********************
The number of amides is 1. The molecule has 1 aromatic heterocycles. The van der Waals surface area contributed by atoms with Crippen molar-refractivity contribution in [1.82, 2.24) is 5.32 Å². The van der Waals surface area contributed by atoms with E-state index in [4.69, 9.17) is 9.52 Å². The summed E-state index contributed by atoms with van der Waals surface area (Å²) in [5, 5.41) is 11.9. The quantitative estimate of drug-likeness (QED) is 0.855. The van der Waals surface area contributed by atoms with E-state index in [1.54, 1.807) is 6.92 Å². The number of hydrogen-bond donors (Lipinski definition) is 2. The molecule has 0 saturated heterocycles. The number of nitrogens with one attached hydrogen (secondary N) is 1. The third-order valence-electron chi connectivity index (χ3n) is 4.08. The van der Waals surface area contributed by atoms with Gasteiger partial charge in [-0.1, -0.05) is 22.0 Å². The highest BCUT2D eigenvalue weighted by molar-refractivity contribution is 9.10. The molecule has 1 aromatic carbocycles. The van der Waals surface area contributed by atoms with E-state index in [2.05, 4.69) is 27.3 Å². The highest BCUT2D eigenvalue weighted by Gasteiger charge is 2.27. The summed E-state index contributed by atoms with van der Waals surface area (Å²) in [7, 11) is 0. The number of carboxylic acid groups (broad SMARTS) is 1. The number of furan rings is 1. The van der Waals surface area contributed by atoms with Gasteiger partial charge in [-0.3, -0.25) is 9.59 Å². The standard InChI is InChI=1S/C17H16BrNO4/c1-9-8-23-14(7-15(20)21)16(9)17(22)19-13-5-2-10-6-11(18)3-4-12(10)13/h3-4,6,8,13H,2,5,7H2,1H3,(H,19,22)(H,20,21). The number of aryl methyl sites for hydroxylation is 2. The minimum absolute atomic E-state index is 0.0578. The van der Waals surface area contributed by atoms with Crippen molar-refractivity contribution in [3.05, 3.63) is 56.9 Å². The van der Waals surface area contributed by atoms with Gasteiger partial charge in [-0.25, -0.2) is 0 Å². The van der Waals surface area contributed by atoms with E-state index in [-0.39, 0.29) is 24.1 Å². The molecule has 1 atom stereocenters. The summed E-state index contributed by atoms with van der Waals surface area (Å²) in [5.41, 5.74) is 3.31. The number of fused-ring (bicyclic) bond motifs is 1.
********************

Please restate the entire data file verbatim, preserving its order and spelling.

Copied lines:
The number of amides is 1. The molecule has 1 aromatic heterocycles. The van der Waals surface area contributed by atoms with Crippen molar-refractivity contribution in [1.82, 2.24) is 5.32 Å². The van der Waals surface area contributed by atoms with E-state index in [4.69, 9.17) is 9.52 Å². The summed E-state index contributed by atoms with van der Waals surface area (Å²) in [5, 5.41) is 11.9. The quantitative estimate of drug-likeness (QED) is 0.855. The van der Waals surface area contributed by atoms with E-state index in [1.54, 1.807) is 6.92 Å². The number of hydrogen-bond donors (Lipinski definition) is 2. The molecule has 0 saturated heterocycles. The number of nitrogens with one attached hydrogen (secondary N) is 1. The third-order valence-electron chi connectivity index (χ3n) is 4.08. The van der Waals surface area contributed by atoms with Gasteiger partial charge in [-0.1, -0.05) is 22.0 Å². The highest BCUT2D eigenvalue weighted by molar-refractivity contribution is 9.10. The molecule has 1 aromatic carbocycles. The van der Waals surface area contributed by atoms with E-state index in [2.05, 4.69) is 27.3 Å². The highest BCUT2D eigenvalue weighted by Gasteiger charge is 2.27. The summed E-state index contributed by atoms with van der Waals surface area (Å²) in [7, 11) is 0. The number of carboxylic acid groups (broad SMARTS) is 1. The number of furan rings is 1. The van der Waals surface area contributed by atoms with Gasteiger partial charge in [-0.3, -0.25) is 9.59 Å². The standard InChI is InChI=1S/C17H16BrNO4/c1-9-8-23-14(7-15(20)21)16(9)17(22)19-13-5-2-10-6-11(18)3-4-12(10)13/h3-4,6,8,13H,2,5,7H2,1H3,(H,19,22)(H,20,21). The number of aryl methyl sites for hydroxylation is 2. The minimum absolute atomic E-state index is 0.0578. The van der Waals surface area contributed by atoms with Crippen molar-refractivity contribution in [3.05, 3.63) is 56.9 Å². The van der Waals surface area contributed by atoms with Gasteiger partial charge in [-0.25, -0.2) is 0 Å². The van der Waals surface area contributed by atoms with E-state index in [-0.39, 0.29) is 24.1 Å². The molecule has 1 atom stereocenters. The summed E-state index contributed by atoms with van der Waals surface area (Å²) in [5.41, 5.74) is 3.31. The number of fused-ring (bicyclic) bond motifs is 1.